“Obviously, the pandemic forced us to begin with,” opens James Poulter, CEO of Vixen Labs. “But even before Covid, we had a hybrid team. In the very first days, it was just me, Jen and Hannah in the office in Broadgate. Soon we were working with Romina in Germany, Ashish in India, Scott and Susan over in the US – so we were probably set up better than most to cope with the transition.”
Remote working at Vixen Labs looks different for each team member. Our Head of Creative Claire, for example, often uses a coworking space. “When I work from home, I tend to open my laptop first thing, get absorbed in my work and forget to take proper breaks. Being in a coworking space means I can have a clear divide between work and home life. Those tricky problems I haven’t quite solved are left at my desk ready to tackle with a clear head the next day.”
It’s not just about boundaries, either. Some people work best around others. “The social aspect is key for me.” continues Claire. “Just having others nearby makes a big difference. I’m 52% introvert, so it’s a fine balance, but being able to have lunch with someone or talk through ideas is huge. I’m used to problem solving through collaboration.”
A TOUCH OF HYBRID WORKING
Amongst the public discourse about working from home versus working from an office, there’s one fact on which everyone seems to agree.
JP explains: “No matter how much time we spend working remotely, there are certain tasks that are better facilitated in-person. And also, for many of us, it’s better for our mental health to not be isolated at home all the time – so I think we need some hybrid working.”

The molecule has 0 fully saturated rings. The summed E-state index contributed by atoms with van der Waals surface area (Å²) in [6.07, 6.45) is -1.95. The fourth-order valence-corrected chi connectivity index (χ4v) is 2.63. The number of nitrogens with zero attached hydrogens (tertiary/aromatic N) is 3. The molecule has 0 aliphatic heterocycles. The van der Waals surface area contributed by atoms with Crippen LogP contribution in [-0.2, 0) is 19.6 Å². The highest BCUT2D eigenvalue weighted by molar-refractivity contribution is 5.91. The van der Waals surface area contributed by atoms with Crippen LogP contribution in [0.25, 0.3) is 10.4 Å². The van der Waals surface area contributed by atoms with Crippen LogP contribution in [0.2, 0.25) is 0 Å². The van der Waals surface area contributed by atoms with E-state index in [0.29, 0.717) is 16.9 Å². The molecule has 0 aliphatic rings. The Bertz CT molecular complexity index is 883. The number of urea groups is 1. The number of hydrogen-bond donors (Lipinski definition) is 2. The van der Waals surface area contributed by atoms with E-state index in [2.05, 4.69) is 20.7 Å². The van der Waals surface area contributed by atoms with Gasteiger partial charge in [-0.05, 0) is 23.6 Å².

“THERE ARE CERTAIN TASKS THAT ARE BETTER FACILITATED IN PERSON”
This shows up in several ways for the Vixen Labs team. While the default is working from home, we have regular in-person sessions. Sometimes it’s formal – designed team days in which everyone comes to London, staying over for a night or two if necessary. Other times it’s informal. Last week everyone was invited to a coworking session at Fora, and a few went out for drinks afterwards. We have celebratory events, too, such as our Christmas party.
It’s these harder-to-quantify benefits that the Vixen Team is focused on when it comes to in-person interaction.
“We are human beings that live in the physical world. And so spending our work time in relationships with people where there is no physical connection, just isn’t a natural way of being for most of us.”
MOMENTS THAT MATTER
It would be incorrect to equate remote working with a lack of connection in the team. Calls and activities throughout the week recreate some of the experiences of being together in an office.
Work Well Wednesday, for example, is a weekly knowledge-sharing session. It’s only fifteen minutes at the start of the day, which helps it feel doable for everyone. All Work Well Wednesdays are recorded in our knowledge hub in Notion. Dipping in there, you’ll find sessions on everything from Asana tips to bug reporting, and even a Deutsch 101 von Romina!